Review of Dream Team by Jack McCallum (2012)

Badass Book Report

So this week I’ve been looking at the 1992 Dream Team as this year is their 20th anniversary. On Monday I talked about their first appearance in the Tournament of Americas. On Thursday I looked at how that team had been merchandised and marketed to the world.  Today, I’m going to review a brand new book about the Dream Team that came out a week ago. It’s a behind the scenes book written by Sports Illustrated writer Jack McCallum. The book is titled simply, Dream Team.

Dream Team

On the surface, this book is similar to another book that was released in 1993 called The Golden Boys by Cameron Stauth.

The Golden Boys

Like Stauth, McCallum was a reporter that hung around the Dream Team at the time of the 1992 Olympics. McCallum gathered his notes and interviews with an eye towards releasing his book, like Stauth, right after the team won gold. Unlike Stauth, McCallum’s book deal fell through. McCallum kept those notes, however, and used them to write this new book.  And he supplemented it with new interviews.

Unlike Stauth, however, since this new book is being released 20 years later, he can get some perspective on the 12 man circus that was known as the original Dream Team. None of these guys are still active in the NBA. Twenty years makes people a lot more comfortable about revealing what really went on. In Stauth’s book, you weren’t going to get the honest truth so close to the situation (except from, maybe, Charles Barkley). With McCallum, new interviews with the members of the team and the officials/executives that made the team happen are much more candid. People now are much more willing to talk about the behind the scenes machinations that made this team.  And this is why McCallum’s book is endorsed by the NBA and Team USA and Stauth’s book was not.

Case in point, the controversy surrounding the exclusion of Detroit Pistons point guard, Isiah Thomas.  McCallum covers this topic at length.  It’s very interesting what everyone has to say about this.  Essentially, it comes down to Thomas really keeping himself off the team, but, there were definitely people that didn’t want him there.  Players and executives.

Isiah Thomas
I didn’t make the team?!

Throughout the book we get background on each of the players.  What led them to be the player they were when they were selected as a member of the Dream Team?  How’d they find out? McCallum also does a good job of describing just how hard it was to get not only a list of players they thought would say “yes” to the Olympics, but actually getting those players to say YES.  Magic was the first yes, and that sort of paved the way for others to say yes.  However, it took Magic months to convince his buddy Larry to join the team.  And, personally, I’m glad he did.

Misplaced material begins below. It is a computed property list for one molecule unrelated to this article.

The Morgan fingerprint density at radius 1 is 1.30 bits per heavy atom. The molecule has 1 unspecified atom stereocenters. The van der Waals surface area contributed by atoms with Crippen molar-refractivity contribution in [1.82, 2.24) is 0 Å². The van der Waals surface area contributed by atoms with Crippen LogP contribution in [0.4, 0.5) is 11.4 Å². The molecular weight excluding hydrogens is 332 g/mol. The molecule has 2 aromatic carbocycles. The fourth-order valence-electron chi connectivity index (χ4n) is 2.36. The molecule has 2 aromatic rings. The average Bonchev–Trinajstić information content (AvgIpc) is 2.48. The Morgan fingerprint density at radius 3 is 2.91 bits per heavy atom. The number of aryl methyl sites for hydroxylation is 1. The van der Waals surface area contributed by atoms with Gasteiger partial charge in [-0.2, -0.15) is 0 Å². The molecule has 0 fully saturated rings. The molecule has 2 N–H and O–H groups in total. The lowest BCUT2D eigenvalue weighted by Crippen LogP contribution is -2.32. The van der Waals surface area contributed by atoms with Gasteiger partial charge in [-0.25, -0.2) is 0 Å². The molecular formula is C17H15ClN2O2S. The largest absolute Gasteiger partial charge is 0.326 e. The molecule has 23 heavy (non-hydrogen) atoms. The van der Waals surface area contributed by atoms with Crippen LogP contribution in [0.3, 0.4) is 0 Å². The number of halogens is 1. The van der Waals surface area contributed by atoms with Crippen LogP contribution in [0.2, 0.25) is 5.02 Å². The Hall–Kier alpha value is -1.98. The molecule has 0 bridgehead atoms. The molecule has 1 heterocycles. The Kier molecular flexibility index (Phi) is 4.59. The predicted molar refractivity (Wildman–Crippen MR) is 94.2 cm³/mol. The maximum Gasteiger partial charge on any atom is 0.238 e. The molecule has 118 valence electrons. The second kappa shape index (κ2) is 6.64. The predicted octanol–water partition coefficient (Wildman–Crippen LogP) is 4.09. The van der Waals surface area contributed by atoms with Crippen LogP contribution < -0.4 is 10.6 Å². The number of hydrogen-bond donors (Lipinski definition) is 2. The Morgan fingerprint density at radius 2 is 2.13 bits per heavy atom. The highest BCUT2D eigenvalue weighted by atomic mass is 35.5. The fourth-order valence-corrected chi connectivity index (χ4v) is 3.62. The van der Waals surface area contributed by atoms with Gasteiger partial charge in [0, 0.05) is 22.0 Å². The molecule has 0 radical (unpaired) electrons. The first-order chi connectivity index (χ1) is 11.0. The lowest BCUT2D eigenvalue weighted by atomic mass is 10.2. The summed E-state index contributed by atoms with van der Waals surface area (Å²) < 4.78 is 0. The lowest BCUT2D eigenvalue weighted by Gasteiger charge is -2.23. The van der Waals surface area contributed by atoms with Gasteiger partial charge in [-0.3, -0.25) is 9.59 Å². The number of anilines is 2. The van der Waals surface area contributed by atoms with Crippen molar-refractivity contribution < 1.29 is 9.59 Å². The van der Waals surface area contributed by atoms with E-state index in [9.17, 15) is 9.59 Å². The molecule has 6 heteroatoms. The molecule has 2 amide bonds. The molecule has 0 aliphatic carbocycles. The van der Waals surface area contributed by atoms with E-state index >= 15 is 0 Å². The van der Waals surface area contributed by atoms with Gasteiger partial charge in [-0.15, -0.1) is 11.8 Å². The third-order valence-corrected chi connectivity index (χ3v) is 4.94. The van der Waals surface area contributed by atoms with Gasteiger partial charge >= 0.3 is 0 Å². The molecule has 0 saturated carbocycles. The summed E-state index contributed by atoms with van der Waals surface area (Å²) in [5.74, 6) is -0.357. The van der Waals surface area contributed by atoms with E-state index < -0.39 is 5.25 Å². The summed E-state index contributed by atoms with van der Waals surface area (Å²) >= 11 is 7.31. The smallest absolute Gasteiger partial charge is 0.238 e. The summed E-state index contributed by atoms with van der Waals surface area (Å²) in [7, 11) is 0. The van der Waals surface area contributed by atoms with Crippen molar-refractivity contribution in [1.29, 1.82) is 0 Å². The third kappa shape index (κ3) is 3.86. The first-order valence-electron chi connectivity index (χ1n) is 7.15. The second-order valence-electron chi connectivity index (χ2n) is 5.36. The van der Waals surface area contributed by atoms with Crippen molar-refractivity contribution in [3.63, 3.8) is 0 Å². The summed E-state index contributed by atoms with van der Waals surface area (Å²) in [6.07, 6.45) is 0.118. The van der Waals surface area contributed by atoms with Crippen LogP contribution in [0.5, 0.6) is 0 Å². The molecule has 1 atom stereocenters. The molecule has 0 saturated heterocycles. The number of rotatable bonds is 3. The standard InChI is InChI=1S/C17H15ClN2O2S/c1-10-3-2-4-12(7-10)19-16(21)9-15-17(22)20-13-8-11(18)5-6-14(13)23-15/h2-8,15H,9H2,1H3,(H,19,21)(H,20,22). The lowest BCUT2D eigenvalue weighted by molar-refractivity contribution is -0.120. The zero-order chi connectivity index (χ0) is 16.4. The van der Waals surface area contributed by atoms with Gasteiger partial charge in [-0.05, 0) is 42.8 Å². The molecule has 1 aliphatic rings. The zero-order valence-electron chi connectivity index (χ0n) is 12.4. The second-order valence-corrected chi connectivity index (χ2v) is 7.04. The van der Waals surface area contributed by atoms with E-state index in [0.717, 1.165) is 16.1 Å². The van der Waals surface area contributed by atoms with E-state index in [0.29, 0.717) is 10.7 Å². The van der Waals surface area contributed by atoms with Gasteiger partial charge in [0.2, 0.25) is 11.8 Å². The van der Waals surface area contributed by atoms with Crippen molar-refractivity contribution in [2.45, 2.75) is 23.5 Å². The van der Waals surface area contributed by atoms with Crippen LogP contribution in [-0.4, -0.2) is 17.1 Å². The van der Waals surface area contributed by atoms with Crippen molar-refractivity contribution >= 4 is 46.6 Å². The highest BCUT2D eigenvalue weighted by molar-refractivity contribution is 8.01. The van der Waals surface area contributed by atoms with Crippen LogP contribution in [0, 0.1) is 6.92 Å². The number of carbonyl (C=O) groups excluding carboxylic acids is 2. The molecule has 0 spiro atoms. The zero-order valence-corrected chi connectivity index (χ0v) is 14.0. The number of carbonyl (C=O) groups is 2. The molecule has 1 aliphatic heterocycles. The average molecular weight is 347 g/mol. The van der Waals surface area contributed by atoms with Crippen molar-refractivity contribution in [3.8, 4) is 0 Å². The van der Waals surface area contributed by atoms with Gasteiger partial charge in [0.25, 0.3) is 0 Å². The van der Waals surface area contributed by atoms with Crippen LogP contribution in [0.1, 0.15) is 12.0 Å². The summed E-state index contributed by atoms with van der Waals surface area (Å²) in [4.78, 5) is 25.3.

Magic Larry Michael
The Holy Trinity

McCallum also does a good job describing some of the game play. Especially the practices. There are two legendary practice scrimmages that happened behind closed doors.  There’s footage of both games, but none have ever really surfaced.  McCallum talks about both of the games. The first game occurred early on in the Dream Team’s life when they were practicing in La Jolla, CA. A group of college all-stars were put together to play against the pros. The all-star team included such players as Grant Hill, Bobby Hurley, Chris Webber and Anfernee Hardaway. The college team, and especially Bobby Hurley were too quick for the newly minted Dream Team. McCallum describes in detail what really happened with that game. Recently, footage from this game was shown for NBA TV’s documentary The Dream Team.

The second scrimmage happened closer to the start of the Olympics when the team was practicing in Monte Carlo. It was an intersquad matchup between Magic’s Blue Team (Magic, Mullin, Robinson, Barkley and Laettner) and Michael Jordan’s White Team (Jordan, Pippen, Ewing, Malone and Bird). Both Drexler and Stockton were down with injuries and didn’t play. Being the competitors they are, the game was heated. Mr McCallum gives a very detailed description of the game, including a description of the trash talking between Magic and Michael and even provides a box score at the end of the chapter. For those that want to know, that chapter is 28.  Unfortunately, no footage of this game has been released (McCallum, obviously, has a copy).

Amongst all of the navel gazing about the team and their antics in Europe, we also get some passages seeing what the players are up to today.  Those are very interesting as well to see where everyone ended up.  I really enjoy behind these scenes books like this, especially about the 80s-90s NBA. Check out the top book in my year end “best books” list for 2009. This fits right along that book on my shelf.  If you are a fan of 80s-90s NBA, or were a big fan of the 1992 Dream Team, pick up this book.  It’s an easy, breezy read and is interesting from front to back cover.  I learned a lot I didn’t know about the Dream Team and I’ve read most everything about them I can get my hands on.  Bravo, Mr McCallum for a wonderfully entertaining book.

Now, we only need to convince Team USA and the NBA to release DVDs of the games that this team played.  The Tournament of the Americas, the Olympic games and even the scrimmages against the college stars and themselves.  I want to see all of them, please.


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